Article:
- Dish type
- Cakes with fruit
- Fruit cake
This tea loaf contains no eggs, butter or milk. Eat as is or spread with some butter.
Gloucestershire, England, UK
20 people made this
IngredientsMakes: 1 tea loaf
- 75g medjool dates, chopped
- 25g sultanas
- 25g currants
- 25g raisins
- 1 tablespoon runny honey
- 3 tablespoons water
- 250ml strong hot tea
- 225g spelt flour
- 2 teaspoons baking powder
- 1 teaspoon cinnamon
- 1 teaspoon ground nutmeg
- 1/2 teaspoon ground ginger
- 60g jaggery (or caster sugar)
MethodPrep:20min ›Cook:1hr20min ›Ready in:1hr40min
- Preheat oven to 165 C / Gas 2-3. Grease and line a 2lb loaf tin with grease proof paper.
- In a bowl add the dates, sultanas, currants, raisins, honey and water to the hot tea and let it soak for 2 to 3 hours.
- In a large bowl combine the spelt flour, baking powder, cinnamon, nutmeg, ginger and jaggery. The jaggery may come in a block. If it does just grate it in. Stir all these dry ingredients together well.
- Add the wet ingredients to the dry and stir together until just combined. Pour into the loaf tin.
- Pop into the preheated oven and bake for 1 hour 20 minutes.
- Take out of the oven, remove from the tin and take off the grease proof paper immediately. Allow to cool before eating. Keeps for up to 5 days in airtight container.
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Fruity Tea Loaf recipe
Fruity Tea Bread
Makes 1 x 900g loaf
This is a lovely moist tea bread that is delicious thickly sliced and buttered and served with a generous chunk of cheese. My current favourite to pair with this is Stitchelton or an aged Lincolnshire Poacher cheese, I love the contrast between sweet and savoury , I know not to everyone’s taste, but to me a match made in heaven.
You can use any dried fruits that you have in the cupboard as long as you make up to the specified weight in the recipe. I tweak mine a bit and go slightly off piste, adding chopped stem ginger, dried apricots and cranberries together with sultanas and currants. The only thing you do have to do is to start the preparation the day before, but that is not too arduous – it only involves weighing out the fruit and making up about 300ml of really hot, strong tea. The tea can be “builders” tea, Earl Grey or your own preference, this is to make the fruits fat and juicy. You could also adjust the liquid ratio and add a bit of Pedro X sherry or a sweet sherry to the mix – any that is lurking in the back of the drink’s cupboard. Pour over the fruit, cover, and leave overnight. One other thing – it can take up to 2 hours to cook (depending on your oven) so keep checking with a skewer after about an hour and half to see if it is done.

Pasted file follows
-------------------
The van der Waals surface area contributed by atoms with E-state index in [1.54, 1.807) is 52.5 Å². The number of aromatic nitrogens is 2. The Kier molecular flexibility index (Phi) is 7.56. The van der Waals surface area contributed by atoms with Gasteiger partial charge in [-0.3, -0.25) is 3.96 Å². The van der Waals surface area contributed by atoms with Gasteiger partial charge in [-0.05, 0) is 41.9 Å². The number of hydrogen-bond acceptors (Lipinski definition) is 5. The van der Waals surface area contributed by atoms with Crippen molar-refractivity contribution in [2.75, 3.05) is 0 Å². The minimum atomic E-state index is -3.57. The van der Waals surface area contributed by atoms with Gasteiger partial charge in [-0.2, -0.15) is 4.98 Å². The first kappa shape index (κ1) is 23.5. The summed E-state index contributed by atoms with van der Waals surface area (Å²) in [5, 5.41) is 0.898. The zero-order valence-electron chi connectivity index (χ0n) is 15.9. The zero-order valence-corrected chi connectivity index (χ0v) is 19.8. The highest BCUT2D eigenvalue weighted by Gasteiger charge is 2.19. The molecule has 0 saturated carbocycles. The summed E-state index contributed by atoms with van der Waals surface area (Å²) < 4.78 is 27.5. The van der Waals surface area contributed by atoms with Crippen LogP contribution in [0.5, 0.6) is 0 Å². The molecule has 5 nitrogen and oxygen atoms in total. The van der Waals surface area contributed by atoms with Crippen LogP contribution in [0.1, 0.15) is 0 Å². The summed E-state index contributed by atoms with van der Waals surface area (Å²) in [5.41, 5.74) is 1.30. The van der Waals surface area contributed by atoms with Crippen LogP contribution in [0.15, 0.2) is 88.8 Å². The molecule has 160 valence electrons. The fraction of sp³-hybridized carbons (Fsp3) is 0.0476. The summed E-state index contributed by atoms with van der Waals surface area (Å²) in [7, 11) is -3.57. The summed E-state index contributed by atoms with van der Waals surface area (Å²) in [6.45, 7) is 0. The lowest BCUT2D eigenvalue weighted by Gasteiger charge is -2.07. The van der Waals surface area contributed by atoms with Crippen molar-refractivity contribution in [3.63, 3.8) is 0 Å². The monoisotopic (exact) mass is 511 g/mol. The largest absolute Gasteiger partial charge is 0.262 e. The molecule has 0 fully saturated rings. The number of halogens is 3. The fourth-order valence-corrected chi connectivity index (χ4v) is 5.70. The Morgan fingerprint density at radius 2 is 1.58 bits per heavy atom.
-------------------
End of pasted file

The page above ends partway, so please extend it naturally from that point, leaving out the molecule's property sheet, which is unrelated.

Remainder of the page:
350g dried fruits – your choice or just sultanas and currants
300ml of very strong, hot tea
275g self-raising flour
1 heaped teaspoon mixed spice
1 heaped teaspoon ground ginger
225g muscovado sugar – light or dark (I use dark and it comes out a bit like Malt loaf)
1 large organic free-range egg beaten
Put the dried fruits in a bowl and cover with hot tea and leave to soak overnight
Line a 900g loaf tin with baking parchment
Add the rest of the ingredients to the soaked fruits and mix well
Pop it into the lined loaf tin and level it off
Cook in preheated oven at 150C/130C fan/Gas 3.5 until risen, golden brown and cooked.
This should take between 1.5hrs – 2 hrs.
Cool in the tin and then turn out and enjoy sliced and buttered with a chunk of your favourite cheese.
Earl Grey Fruited Tea Loaf
The recipe has been adapted from one I found in the cookery book, Supper For a Song by Tamasin Day-Lewis.
Its a really simple loaf to make but does need some prior planning, as you need to soak the fruit overnight in an amount of Earl Grey Tea, which really helps to plump up the fruit nicely. I love the flavours of Earl Grey, with the Bergamot . . .
I like to use a really nice fruit when I make a fruit loaf. I use a quality dried fruit mix, with plenty of sultanas, currants, raisins and cherries. I also added some dried cranberries to the mix, but dried blueberries would also be nice.
Its also very low in fat, in that there is no fat added. Just the soaked fruit, some dark brown sugar, a beaten egg and some self rising flour. It goes together lickety split!
This is delicious cut into thin slices. You can toast it or not . . . but a tiny bit of softened butter is also a great addition when you come down to eating it.
just because you fancy something a little bit like this. Oh we are so naughty sometimes!
- Energy 996kj 238kcal 12%
- Fat 1.5g 2%
- Saturates 0.4g 2%
- Sugars 36.0g 40%
- Salt 0.27g 5%
Typical values per 100g: Energy 984kj/235kcal
51.3g carbohydrate 1.7g fibre 3.9g protein
Don't have the ingredients or just fancy a change? Here's some ideas
"this is an amazing tea loaf recipe, so easy to make. I top up the tea with a splash of Honey Jack Daniels before adding to the fruit and soaking overnight. I also use a teaspoon of mixed spice to add a bit more flavour. This has become my most requested "cake" to bring to parties. It apparently goes beautifully with blue cheese (not my thing though) I test it after 1 hour and cover loosely with foil if it needs any longer just to stop it over browning."
Darjeeling Cranberry, Ginger and Orange Tea Loaf (Fat-Free)
A delectable and easy Tea Loaf with aromatic and fruity flavours! The beauty of these British and Irish style Tea Loaves or Brack, is that they are nearly always fat-free, making them a tasty snack to have with an afternoon cuppa, and without the guilt! I have added ginger for a subtle kick, and I have discovered that if you soak your fruit in Darjeeling tea, it lends a wonderful flavour to the fruit, you can use any tea of your choice however. Remember to start this Tea Loaf off the night before you wish to bake it, as the fruit steeps in the tea overnight, making them plump and moist. This Tea Loaf freezes well (in slices) and it will stay fresh for a week in an airtight tin. NB: A note on ingredient conversions to US cups The conversion rate to US cups is very dependant on what type of sugar and flour you use - there is a different rate for white flour and wholemeal flour, as there is for caster (superfine) sugar and granulated sugar. We use weights for measurements, and US cups rely on volume!